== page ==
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Sujets de Thèses

Dans cette rubrique quelques sujets de thèse financés proposés en ce moment au laboratoire. N’hésitez pas à contacter directement les chercheurs et à visiter le site de l’école Doctorale de Physique de Grenoble

Development, characterization and control of E. coli communities on an automated experimental platform

A PhD position funded by the Inria Project-Lab CoSy is open in project-team IBIS, which includes members of the Laboratoire Interdisciplinaire de Physique (LIPhy) of the University Grenoble-Alpes. The project includes data analysis and modelling tasks to be carried out at Inria, as well as experimental biology tasks carried out at LIPhy.

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Ecoulement de polymères en géométrie confinée.

Un fluide complexe microstructuré - comme une solution de polymère, un gel, une mousse ou une émulsion - s’écoulant en géométrie confinée va interagir avec les parois solides qui l’encadrent. Selon la nature des interactions entre les microéléments du fluide (molécules de polymère, bulles ou gouttes) et les parois, on peut éventuellement observer une déplétion ou une adsorption des microéléments à la paroi.

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Experimental and computational analysis of bacterial self-replicators

The growth of bacteria is fundamentally an optimization problem which consists in allocating resources to cellular functions so as to maximize growth rate or another fitness criterion. Simple ordinary differential equation models, called self-replicators, have been used to formulate this problem in the framework of optimal and feedback control theory, which has allowed a variety of observations in microbial physiology to be explained. The predicted resource allocation schemes of bacteria can be experimentally quantified using state-of-the-art techniques in molecular biology and biophysics.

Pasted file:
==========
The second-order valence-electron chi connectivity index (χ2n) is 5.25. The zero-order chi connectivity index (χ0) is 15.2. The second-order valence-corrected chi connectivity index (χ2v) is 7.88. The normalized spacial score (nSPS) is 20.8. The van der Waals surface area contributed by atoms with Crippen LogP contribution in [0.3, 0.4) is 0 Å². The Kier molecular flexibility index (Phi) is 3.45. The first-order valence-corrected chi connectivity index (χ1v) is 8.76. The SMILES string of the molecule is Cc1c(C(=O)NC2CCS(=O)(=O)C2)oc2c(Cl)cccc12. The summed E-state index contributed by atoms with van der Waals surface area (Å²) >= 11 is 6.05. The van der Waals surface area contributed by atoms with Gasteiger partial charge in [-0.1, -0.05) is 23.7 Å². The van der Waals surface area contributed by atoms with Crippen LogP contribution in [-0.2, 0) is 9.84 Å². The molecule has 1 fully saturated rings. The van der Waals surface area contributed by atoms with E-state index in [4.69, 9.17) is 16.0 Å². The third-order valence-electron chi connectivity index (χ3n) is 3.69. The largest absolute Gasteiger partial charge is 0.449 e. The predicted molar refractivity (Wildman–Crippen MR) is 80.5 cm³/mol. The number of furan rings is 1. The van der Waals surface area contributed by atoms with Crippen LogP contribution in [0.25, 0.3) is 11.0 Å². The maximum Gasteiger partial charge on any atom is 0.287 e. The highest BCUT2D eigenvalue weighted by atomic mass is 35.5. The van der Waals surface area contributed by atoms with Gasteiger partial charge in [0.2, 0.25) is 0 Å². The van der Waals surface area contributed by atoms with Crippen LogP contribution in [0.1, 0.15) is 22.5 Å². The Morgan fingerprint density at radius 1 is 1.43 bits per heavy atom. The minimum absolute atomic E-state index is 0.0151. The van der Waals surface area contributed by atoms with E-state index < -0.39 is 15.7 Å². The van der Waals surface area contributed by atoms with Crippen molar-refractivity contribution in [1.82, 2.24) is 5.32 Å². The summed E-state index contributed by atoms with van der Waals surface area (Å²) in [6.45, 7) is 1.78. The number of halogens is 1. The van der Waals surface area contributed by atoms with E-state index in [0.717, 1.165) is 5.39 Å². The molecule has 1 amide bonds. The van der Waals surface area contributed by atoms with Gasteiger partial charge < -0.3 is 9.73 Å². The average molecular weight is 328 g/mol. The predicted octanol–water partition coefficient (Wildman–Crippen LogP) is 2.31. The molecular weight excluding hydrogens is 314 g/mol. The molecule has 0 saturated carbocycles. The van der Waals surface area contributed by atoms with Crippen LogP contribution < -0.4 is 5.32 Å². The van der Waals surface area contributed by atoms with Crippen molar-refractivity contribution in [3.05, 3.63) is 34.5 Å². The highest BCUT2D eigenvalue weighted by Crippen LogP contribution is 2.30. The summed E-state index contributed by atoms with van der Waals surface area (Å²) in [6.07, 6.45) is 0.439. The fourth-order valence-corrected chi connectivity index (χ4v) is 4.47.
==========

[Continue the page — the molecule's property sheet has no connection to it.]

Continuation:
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Protomembranes at the origin of life

Compartimentalization is a key point in the evolution of life, since it allowed to form cells, and define an inside and an outside. It allowed cells to create chemical gradients and harvest their energy. The origin of the first membranes which has been proposed to occur at hydrothermal vents still remains problematic, since high temperatures, which favor the efficiency of organic syntheses, also increase molecular motion of membrane lipids, leading to increased permeability, and decreased rigidity. Thus, under such fluctuating conditions, a protocell membrane is expected to have had limited stability and high permeability, which is in apparent contradiction with a possible origin of life in hydrothermal conditions.

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